Outrage just results in busted blood vessels in the brain.  Political power is what's needed.  When the left took over the Sierra Club and such and there was no countervailing, organized group opposing Greenpeace and company, those groups had the federal agencies under their control. 

Hunters and fishermen raise a lot more money for real conservation than the pressure groups, but they aren't organized in a way to offset the left's voice with the agencies.
"Liberty lives in the hearts of men and women; when it dies there, no constitution, no laws, no court can save it." - Judge Learned Hand, 1944

Offline paus

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Re: Shrinking federal land controlExactly
« Reply #6 on: December 04, 2017, 03:05:56 pm »
Dallas I totally agree, we need a voice.. I have thought about one thing that might even the media and make news coverage almost honest and fair.  I pray for a group to raise a dollar here and a dollar there and use it to buy one of the major networks.  Then there could be NEWS anchors instead of propaganda spreaders.  There are very few "shows" that are suitable, for my principals and beliefs.

Offline Acebird

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Re: Shrinking federal land control
« Reply #7 on: December 04, 2017, 09:06:47 pm »
Who owned this land prior to the feds grabbing it?  Is the government smoking out more Indian reservations?  Must be another pipe line in the making or just the drilling or oil.
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Offline Dallasbeek

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Re: Shrinking federal land control
« Reply #8 on: December 04, 2017, 09:48:59 pm »
 :angry:
Who owned this land prior to the feds grabbing it?  Is the government smoking out more Indian reservations?  Must be another pipe line in the making or just the drilling or oil.

I don't know about this particular land, but the Bureau of Land Management owns huge tracts, as does the US Forest Service.  It's leased out for grazing and the govt. used to sell the timber to be harvested for lumber.  Then the liberals get it labeled wilderness and monuments and such and it can't be managed and it's closed to all but hikers and that sort, who don't even pay to access yhe land.  I'm sure Kathy will correct me if I've misstated anything.

Only in Texas are we relatively free from this kind of nonsense.  When Texas joined the Union, it was told " keep your land and your debt; we want neither," so there's not a lot of federally owned land in Texas.  In much of the West, the ovewhelming majority of land is owned by the federal government.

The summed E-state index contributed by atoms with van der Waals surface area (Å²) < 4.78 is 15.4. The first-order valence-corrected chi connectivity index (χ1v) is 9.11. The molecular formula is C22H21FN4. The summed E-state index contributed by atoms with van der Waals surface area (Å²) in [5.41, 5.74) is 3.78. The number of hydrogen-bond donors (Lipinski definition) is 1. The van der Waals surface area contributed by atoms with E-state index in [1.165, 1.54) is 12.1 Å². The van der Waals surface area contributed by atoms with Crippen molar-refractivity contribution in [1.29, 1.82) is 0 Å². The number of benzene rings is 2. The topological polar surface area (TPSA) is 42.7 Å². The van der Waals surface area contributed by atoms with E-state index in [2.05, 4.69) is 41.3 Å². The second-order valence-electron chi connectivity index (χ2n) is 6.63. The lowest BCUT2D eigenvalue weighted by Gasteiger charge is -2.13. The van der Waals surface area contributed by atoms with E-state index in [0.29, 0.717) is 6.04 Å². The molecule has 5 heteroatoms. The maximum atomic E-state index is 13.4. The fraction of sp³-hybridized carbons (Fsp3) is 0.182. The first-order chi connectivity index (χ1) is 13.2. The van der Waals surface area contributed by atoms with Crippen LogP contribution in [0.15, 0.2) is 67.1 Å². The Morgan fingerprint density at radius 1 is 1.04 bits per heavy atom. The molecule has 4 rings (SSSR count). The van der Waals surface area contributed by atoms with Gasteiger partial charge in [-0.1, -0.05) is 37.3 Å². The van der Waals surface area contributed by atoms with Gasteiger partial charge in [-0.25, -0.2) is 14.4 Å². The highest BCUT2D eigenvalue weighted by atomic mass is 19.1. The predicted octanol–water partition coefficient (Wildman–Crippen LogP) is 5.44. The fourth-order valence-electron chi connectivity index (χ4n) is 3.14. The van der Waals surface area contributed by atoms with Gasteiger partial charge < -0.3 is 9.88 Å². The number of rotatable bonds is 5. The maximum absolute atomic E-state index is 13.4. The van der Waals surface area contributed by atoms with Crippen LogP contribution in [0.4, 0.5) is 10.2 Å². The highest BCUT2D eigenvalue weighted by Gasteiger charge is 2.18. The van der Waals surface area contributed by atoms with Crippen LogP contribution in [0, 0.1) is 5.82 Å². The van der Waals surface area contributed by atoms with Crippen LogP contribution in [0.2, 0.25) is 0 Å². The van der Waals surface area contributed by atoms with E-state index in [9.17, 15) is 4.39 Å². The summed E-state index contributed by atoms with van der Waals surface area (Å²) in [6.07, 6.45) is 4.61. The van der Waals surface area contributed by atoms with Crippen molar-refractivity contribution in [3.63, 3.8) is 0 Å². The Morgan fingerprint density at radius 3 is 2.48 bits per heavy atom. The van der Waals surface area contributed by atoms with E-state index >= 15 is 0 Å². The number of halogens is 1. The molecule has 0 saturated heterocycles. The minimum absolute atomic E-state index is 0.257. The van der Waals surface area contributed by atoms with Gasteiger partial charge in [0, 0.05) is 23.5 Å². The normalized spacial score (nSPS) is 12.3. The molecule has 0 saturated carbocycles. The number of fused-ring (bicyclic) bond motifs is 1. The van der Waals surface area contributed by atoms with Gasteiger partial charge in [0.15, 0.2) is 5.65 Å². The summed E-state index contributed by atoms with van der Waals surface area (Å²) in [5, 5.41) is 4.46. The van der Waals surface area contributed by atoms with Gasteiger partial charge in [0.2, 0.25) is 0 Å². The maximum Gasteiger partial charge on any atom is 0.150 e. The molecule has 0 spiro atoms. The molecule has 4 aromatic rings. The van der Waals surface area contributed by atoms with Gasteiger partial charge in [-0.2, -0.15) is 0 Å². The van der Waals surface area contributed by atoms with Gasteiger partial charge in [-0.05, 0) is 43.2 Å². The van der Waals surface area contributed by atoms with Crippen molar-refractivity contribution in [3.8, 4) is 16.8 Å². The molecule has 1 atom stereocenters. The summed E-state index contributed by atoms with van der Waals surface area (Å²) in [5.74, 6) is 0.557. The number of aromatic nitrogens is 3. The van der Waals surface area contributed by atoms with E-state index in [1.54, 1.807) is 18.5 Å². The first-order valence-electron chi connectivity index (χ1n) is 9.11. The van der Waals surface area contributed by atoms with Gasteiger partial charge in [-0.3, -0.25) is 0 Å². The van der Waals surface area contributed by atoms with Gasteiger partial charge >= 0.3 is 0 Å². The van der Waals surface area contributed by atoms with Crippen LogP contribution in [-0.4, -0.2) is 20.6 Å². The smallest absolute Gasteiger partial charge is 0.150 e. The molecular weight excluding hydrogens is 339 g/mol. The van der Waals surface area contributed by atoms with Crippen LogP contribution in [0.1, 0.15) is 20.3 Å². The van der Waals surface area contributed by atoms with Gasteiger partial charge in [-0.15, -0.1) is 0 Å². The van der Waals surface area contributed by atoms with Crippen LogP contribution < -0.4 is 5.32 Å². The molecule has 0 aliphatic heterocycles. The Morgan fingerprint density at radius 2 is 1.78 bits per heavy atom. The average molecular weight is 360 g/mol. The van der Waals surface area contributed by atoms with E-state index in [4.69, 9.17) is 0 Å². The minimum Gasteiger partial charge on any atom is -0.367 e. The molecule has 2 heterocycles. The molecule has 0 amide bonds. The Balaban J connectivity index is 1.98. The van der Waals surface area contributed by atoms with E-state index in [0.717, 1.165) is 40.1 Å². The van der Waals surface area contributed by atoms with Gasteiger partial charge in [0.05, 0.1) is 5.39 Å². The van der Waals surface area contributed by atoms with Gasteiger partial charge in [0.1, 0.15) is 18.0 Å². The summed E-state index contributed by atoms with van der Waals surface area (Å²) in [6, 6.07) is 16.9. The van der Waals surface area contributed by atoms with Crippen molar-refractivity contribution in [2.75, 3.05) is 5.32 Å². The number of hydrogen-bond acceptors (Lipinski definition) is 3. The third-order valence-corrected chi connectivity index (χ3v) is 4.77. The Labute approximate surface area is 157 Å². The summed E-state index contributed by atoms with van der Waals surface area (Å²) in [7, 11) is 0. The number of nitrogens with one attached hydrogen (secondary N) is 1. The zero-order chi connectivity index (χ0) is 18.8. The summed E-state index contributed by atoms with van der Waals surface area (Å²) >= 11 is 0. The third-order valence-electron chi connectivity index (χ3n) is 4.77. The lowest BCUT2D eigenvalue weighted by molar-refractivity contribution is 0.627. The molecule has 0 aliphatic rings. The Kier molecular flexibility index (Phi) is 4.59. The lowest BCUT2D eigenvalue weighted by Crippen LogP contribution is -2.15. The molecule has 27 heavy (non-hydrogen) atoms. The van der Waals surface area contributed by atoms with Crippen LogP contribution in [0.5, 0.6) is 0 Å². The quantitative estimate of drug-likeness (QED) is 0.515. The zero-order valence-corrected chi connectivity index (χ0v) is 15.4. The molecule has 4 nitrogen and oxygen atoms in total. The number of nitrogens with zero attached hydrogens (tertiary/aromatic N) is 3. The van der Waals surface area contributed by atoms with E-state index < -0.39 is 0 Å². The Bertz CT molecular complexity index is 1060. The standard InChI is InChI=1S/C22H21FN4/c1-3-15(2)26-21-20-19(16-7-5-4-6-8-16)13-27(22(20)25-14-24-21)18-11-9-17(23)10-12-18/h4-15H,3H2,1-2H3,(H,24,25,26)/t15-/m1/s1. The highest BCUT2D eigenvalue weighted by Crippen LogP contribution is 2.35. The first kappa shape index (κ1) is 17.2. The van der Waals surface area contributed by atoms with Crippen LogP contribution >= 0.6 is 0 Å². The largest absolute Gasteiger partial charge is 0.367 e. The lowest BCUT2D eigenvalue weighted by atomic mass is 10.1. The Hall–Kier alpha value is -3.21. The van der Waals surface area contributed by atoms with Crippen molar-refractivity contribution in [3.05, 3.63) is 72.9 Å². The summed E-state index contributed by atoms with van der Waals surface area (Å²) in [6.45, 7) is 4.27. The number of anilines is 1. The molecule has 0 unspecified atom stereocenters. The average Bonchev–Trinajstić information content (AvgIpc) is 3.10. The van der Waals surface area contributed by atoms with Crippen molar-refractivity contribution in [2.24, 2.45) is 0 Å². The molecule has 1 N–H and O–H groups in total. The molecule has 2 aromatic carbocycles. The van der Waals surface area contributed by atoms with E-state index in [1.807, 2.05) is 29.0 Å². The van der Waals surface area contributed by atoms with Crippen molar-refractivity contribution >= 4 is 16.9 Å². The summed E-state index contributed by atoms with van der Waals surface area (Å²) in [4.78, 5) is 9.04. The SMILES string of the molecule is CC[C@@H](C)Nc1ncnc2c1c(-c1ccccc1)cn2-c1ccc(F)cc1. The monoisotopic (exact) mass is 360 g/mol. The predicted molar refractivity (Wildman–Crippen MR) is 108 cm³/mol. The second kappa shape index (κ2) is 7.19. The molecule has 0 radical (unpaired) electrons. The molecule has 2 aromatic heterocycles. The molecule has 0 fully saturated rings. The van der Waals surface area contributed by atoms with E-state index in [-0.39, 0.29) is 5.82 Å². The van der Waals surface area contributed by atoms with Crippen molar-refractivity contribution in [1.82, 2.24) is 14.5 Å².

I guess I've overlooked the Indian land, which is mostly owned by the tribes, but " managed" by the Bureau of Indian Affairs.  If you want to know how that works to the Indians' benefit, just ask any native American how he feels about the BIA and its management of his affairs.  Be prepared for a lengthy discussion.
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Offline kathyp

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Re: Shrinking federal land control
« Reply #9 on: December 04, 2017, 11:02:53 pm »
Ace if you look at that link I posted you can see how much of the west the feds control.  There's no good reason for it except to keep people from using it.  While there are places that are so special they do need protection, my mountain is not among them.  It's just a mountain with a lot of snow and trees on it.  Trees that are a crop we could harvest, but now are left to burn.
They are so divorced from their own interests that even when their own security and that of their children is finally compromised, they do not seek to avert the danger themselves but cross their arms and wait for the nation as a whole to come to their aid. Yet as utterly as they sacrifice their own free will, they are no fonder of obedience than anyone else. They submit, it is true, to the whims of a clerk, but no sooner is force removed than they are glad to defy the law as a defeated enemy. Thus one finds them ever wavering between servitude and license.
Alexis de Tocqueville

Offline Redlands Okie

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Shrinking federal land control
« Reply #10 on: December 05, 2017, 08:28:41 am »